“Gender revolution!” Guram Gvasalia, co-founder and creative director of Vetements, declared after the Paris runway debut of his nascent second brand Vtmnts, which makes up for its lack of vowels with hrdcr atttd.
Male, female and nonbinary youths hurtled themselves through a recently shuttered branch of French supermarket chain Monoprix as if someone was chasing them with a butcher knife — or as if they might come at you brandishing one. One scowling young man flipped the bird at the photographers, and half the front row during the finale, his boxy blouson swinging open over his bare, sinewy torso.
But strip away the menace and what you have are some very appealing clothes.
Among the many surprises about this collection were its relentless focus on edgy tailoring, marked by a shoulder line that is high, hunched and pitched slightly forward; the bold use of unusual colors like burgundy, dijon yellow and Maytag-repairman blue, and a level of luxury and finesse that could be felt even in the few denim looks — and despite the frenzied pace of the show. Several items, such as sleek coats lightly quilted in sumptuous leather, would not look out of place at Hermès if it went renegade and became Hrms.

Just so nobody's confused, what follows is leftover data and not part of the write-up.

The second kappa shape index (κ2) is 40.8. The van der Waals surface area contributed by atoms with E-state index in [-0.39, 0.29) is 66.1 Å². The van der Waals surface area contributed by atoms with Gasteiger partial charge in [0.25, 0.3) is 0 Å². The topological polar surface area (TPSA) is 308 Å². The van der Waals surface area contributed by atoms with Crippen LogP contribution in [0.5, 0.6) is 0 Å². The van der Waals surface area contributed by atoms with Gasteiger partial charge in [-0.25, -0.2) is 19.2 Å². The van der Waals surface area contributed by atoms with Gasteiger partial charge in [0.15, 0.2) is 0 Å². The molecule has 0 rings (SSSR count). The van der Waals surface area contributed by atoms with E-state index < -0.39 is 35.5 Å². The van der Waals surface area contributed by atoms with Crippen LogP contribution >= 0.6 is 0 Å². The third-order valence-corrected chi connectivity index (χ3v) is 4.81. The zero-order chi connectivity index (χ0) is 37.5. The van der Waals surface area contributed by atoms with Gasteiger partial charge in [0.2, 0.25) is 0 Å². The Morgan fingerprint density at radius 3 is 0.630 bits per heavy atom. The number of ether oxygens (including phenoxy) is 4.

“I think it’s time for something to happen in this industry that is not just jersey, and not just boring tailoring for old people that nobody buys,” Gvasalia said after the show.
No risk of that when single-breasted jackets button askew like a double-breasted style, and when the suit pants can unzip to reveal your tall, foam-soled neo-cowboy boots, a trend gaining momentum in the European collections.
The Zurich-based fashion house included small signs of the streetwear edge that first catapulted Vetements: an Eminem sweatshirt here; glossy puffers cropped like boleros there. But the revolution will have shoulder pads.